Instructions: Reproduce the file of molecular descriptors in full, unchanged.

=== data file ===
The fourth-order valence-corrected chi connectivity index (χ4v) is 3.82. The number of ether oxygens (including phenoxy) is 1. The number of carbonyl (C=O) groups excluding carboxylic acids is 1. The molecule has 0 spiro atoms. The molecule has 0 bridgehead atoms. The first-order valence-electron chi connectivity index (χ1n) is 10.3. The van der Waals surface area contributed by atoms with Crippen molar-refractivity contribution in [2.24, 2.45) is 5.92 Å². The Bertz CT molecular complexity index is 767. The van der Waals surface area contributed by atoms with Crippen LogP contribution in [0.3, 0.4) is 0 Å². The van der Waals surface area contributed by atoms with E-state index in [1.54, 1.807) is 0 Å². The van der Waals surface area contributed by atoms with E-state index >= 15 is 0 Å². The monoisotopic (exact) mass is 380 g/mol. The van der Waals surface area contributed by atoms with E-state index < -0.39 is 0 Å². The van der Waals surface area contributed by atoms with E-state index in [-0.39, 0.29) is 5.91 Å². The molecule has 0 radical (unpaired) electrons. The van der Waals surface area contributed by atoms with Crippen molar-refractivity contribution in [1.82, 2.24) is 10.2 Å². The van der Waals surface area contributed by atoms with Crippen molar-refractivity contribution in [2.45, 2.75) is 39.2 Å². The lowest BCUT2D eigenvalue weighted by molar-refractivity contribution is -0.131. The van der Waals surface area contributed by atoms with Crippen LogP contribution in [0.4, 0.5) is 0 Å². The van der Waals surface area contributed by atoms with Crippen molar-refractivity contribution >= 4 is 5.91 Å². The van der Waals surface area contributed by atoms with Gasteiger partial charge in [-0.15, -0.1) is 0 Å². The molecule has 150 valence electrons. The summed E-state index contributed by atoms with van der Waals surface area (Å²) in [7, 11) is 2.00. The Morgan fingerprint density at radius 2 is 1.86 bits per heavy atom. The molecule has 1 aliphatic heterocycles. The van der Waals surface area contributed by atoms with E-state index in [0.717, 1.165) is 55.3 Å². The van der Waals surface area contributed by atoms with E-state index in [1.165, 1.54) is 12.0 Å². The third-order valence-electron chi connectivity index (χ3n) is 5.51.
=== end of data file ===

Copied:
The fourth-order valence-corrected chi connectivity index (χ4v) is 3.82. The number of ether oxygens (including phenoxy) is 1. The number of carbonyl (C=O) groups excluding carboxylic acids is 1. The molecule has 0 spiro atoms. The molecule has 0 bridgehead atoms. The first-order valence-electron chi connectivity index (χ1n) is 10.3. The van der Waals surface area contributed by atoms with Crippen molar-refractivity contribution in [2.24, 2.45) is 5.92 Å². The Bertz CT molecular complexity index is 767. The van der Waals surface area contributed by atoms with Crippen LogP contribution in [0.3, 0.4) is 0 Å². The van der Waals surface area contributed by atoms with E-state index in [1.54, 1.807) is 0 Å². The van der Waals surface area contributed by atoms with E-state index >= 15 is 0 Å². The monoisotopic (exact) mass is 380 g/mol. The van der Waals surface area contributed by atoms with E-state index < -0.39 is 0 Å². The van der Waals surface area contributed by atoms with E-state index in [-0.39, 0.29) is 5.91 Å². The molecule has 0 radical (unpaired) electrons. The van der Waals surface area contributed by atoms with Crippen molar-refractivity contribution in [1.82, 2.24) is 10.2 Å². The van der Waals surface area contributed by atoms with Crippen molar-refractivity contribution in [2.45, 2.75) is 39.2 Å². The lowest BCUT2D eigenvalue weighted by molar-refractivity contribution is -0.131. The van der Waals surface area contributed by atoms with Crippen LogP contribution in [0.4, 0.5) is 0 Å². The van der Waals surface area contributed by atoms with Crippen molar-refractivity contribution >= 4 is 5.91 Å². The van der Waals surface area contributed by atoms with Gasteiger partial charge in [-0.15, -0.1) is 0 Å². The molecule has 150 valence electrons. The summed E-state index contributed by atoms with van der Waals surface area (Å²) in [7, 11) is 2.00. The Morgan fingerprint density at radius 2 is 1.86 bits per heavy atom. The molecule has 1 aliphatic heterocycles. The van der Waals surface area contributed by atoms with E-state index in [0.717, 1.165) is 55.3 Å². The van der Waals surface area contributed by atoms with E-state index in [1.165, 1.54) is 12.0 Å². The third-order valence-electron chi connectivity index (χ3n) is 5.51.